Andy Charalambous: Singularity

Singularity is a site specific installation commissioned by Ruskin Gallery at the Working Men’s College.  The installation was displayed for two weeks during December 2011.

There are many different definitions available for the word singularity.  Some can describe technological singularities whilst others establish gravitational, or mathematical singularities.

The specific installation attempts to visually describe density singularity, which is usually done by showing a two dimensional plane that has a conical depression, a bit like pressing a finger into a stretched rubber sheet.   Charalambous had stated that he has always imagined lines coming to or from the single point.  Here at the Ruskin Gallery he has translated his scientific endevour into an artistic experience, that is at once as ephemeral and transient as single point of beginning or  end.

Andy Charalambous is a final year FdA fine art student at the Working Men’s College, as well as being Artist in Residence for the Particle Physics group at University College London.

For more information on the artist, please feel free to contact the curator, Erica Shiozaki, or follow the links below.

 installation view 1

Installation view 2

 installation view 3

About ruskingallery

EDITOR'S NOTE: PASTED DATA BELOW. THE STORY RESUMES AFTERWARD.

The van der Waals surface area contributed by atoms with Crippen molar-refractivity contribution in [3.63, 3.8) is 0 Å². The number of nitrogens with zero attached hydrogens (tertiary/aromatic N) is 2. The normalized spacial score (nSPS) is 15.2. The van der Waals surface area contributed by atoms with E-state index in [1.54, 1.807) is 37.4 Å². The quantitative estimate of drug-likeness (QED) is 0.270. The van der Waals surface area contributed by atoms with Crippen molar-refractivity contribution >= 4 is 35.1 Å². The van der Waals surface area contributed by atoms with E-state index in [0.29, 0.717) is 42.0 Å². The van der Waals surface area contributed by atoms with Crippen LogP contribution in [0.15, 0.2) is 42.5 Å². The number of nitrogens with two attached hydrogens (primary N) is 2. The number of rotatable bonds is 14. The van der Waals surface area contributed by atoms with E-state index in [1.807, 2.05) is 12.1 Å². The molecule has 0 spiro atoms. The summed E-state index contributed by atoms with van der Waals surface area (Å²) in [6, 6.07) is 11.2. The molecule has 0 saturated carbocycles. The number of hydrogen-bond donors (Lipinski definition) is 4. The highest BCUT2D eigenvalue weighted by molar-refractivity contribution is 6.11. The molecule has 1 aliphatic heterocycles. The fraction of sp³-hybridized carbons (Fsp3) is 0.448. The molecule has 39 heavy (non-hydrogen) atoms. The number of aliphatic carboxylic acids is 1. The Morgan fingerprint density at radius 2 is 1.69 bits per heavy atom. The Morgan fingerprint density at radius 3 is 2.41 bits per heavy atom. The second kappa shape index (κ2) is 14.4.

The Ruskin Gallery is located at the Working Men's College in Camden. Ruskin Gallery is a contemporary gallery located in the historic building of Working Men’s College in Camden. In addition to providing students the opportunity to show at a professional level, the exhibition programme at Ruskin Gallery involves inviting external artists for site specific projects. The Ruskin Gallery is run by curator Esther Windsor, who is a curator, artist and writer living and working in London. Working Men’s College (WMC), the oldest surviving adult education institute in Europe, was founded in 1854 and was associated with the Cooperative Movement and the Christian Socialists, stemming, from the same tradition that led later to the Worker’s Educational Association. The Working Women’s College, founded 10 years later in 1864, finally merged with WMC in 1967. Early supporters of both have included F D Maurice, John Stuart Mill, Tom Hughes, Dante Gabriel Rossetti, John Ruskin, Ford Maddox Brown, Walter de la Mare and Octavia Hill. Originally based in Red Lion Street, we have been in this listed building in Camden Town since 1905. We have continued to develop the tradition of liberal education and today the College serves the whole community, with women, unemployed and refugee students forming the majority of the student body. We have grown rapidly in recent years but are still small enough to know all our students and to respond to their individual needs. WMC was designated as a Specialist Designated Institution (SDI) under the 1992 Further Education Act.